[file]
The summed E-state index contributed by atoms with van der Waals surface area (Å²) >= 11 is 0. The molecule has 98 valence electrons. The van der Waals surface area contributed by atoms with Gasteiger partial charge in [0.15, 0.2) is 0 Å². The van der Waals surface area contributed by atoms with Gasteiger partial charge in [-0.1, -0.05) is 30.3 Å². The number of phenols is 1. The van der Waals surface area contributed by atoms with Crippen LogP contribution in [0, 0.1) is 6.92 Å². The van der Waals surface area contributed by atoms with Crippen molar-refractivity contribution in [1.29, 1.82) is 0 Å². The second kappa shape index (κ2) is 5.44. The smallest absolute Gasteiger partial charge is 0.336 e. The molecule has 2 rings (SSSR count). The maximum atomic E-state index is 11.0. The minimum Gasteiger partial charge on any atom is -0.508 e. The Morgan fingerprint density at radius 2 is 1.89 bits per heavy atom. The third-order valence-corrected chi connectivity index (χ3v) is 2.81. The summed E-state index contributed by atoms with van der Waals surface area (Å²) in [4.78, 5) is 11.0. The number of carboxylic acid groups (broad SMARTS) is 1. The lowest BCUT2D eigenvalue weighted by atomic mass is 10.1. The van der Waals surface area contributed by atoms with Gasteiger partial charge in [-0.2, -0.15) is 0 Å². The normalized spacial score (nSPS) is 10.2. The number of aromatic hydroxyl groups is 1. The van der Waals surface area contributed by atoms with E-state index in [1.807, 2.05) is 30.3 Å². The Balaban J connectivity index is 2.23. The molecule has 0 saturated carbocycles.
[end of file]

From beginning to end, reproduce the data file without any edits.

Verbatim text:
The summed E-state index contributed by atoms with van der Waals surface area (Å²) >= 11 is 0. The molecule has 98 valence electrons. The van der Waals surface area contributed by atoms with Gasteiger partial charge in [0.15, 0.2) is 0 Å². The van der Waals surface area contributed by atoms with Gasteiger partial charge in [-0.1, -0.05) is 30.3 Å². The number of phenols is 1. The van der Waals surface area contributed by atoms with Crippen LogP contribution in [0, 0.1) is 6.92 Å². The van der Waals surface area contributed by atoms with Crippen molar-refractivity contribution in [1.29, 1.82) is 0 Å². The second kappa shape index (κ2) is 5.44. The smallest absolute Gasteiger partial charge is 0.336 e. The molecule has 2 rings (SSSR count). The maximum atomic E-state index is 11.0. The minimum Gasteiger partial charge on any atom is -0.508 e. The Morgan fingerprint density at radius 2 is 1.89 bits per heavy atom. The third-order valence-corrected chi connectivity index (χ3v) is 2.81. The summed E-state index contributed by atoms with van der Waals surface area (Å²) in [4.78, 5) is 11.0. The number of carboxylic acid groups (broad SMARTS) is 1. The lowest BCUT2D eigenvalue weighted by atomic mass is 10.1. The van der Waals surface area contributed by atoms with Gasteiger partial charge in [-0.2, -0.15) is 0 Å². The normalized spacial score (nSPS) is 10.2. The number of aromatic hydroxyl groups is 1. The van der Waals surface area contributed by atoms with E-state index in [1.807, 2.05) is 30.3 Å². The Balaban J connectivity index is 2.23. The molecule has 0 saturated carbocycles.